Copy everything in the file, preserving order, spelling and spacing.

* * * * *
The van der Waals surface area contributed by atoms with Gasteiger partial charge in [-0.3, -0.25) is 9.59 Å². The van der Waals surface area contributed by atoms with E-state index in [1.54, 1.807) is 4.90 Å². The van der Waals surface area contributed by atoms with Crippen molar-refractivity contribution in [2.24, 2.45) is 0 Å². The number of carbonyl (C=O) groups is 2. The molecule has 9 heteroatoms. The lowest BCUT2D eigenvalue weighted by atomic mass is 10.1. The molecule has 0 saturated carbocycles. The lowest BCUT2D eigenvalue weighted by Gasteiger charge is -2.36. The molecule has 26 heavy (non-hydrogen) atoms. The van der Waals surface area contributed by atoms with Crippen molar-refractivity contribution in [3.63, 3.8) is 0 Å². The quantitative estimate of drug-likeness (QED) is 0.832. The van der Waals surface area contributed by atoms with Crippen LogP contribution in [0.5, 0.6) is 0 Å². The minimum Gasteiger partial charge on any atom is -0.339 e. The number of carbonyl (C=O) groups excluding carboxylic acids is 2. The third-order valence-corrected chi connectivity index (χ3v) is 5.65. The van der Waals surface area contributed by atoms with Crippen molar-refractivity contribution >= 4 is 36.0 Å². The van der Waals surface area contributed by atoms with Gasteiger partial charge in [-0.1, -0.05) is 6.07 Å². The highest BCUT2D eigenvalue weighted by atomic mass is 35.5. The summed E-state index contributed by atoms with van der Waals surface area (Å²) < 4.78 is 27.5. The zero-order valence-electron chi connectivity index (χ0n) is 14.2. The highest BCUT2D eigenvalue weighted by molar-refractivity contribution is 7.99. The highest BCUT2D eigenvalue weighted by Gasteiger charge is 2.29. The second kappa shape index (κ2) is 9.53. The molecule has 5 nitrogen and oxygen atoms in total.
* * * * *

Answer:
The van der Waals surface area contributed by atoms with Gasteiger partial charge in [-0.3, -0.25) is 9.59 Å². The van der Waals surface area contributed by atoms with E-state index in [1.54, 1.807) is 4.90 Å². The van der Waals surface area contributed by atoms with Crippen molar-refractivity contribution in [2.24, 2.45) is 0 Å². The number of carbonyl (C=O) groups is 2. The molecule has 9 heteroatoms. The lowest BCUT2D eigenvalue weighted by atomic mass is 10.1. The molecule has 0 saturated carbocycles. The lowest BCUT2D eigenvalue weighted by Gasteiger charge is -2.36. The molecule has 26 heavy (non-hydrogen) atoms. The van der Waals surface area contributed by atoms with Crippen molar-refractivity contribution in [3.63, 3.8) is 0 Å². The quantitative estimate of drug-likeness (QED) is 0.832. The van der Waals surface area contributed by atoms with Crippen LogP contribution in [0.5, 0.6) is 0 Å². The minimum Gasteiger partial charge on any atom is -0.339 e. The number of carbonyl (C=O) groups excluding carboxylic acids is 2. The third-order valence-corrected chi connectivity index (χ3v) is 5.65. The van der Waals surface area contributed by atoms with Crippen molar-refractivity contribution >= 4 is 36.0 Å². The van der Waals surface area contributed by atoms with Gasteiger partial charge in [-0.1, -0.05) is 6.07 Å². The highest BCUT2D eigenvalue weighted by atomic mass is 35.5. The summed E-state index contributed by atoms with van der Waals surface area (Å²) < 4.78 is 27.5. The zero-order valence-electron chi connectivity index (χ0n) is 14.2. The highest BCUT2D eigenvalue weighted by molar-refractivity contribution is 7.99. The highest BCUT2D eigenvalue weighted by Gasteiger charge is 2.29. The second kappa shape index (κ2) is 9.53. The molecule has 5 nitrogen and oxygen atoms in total.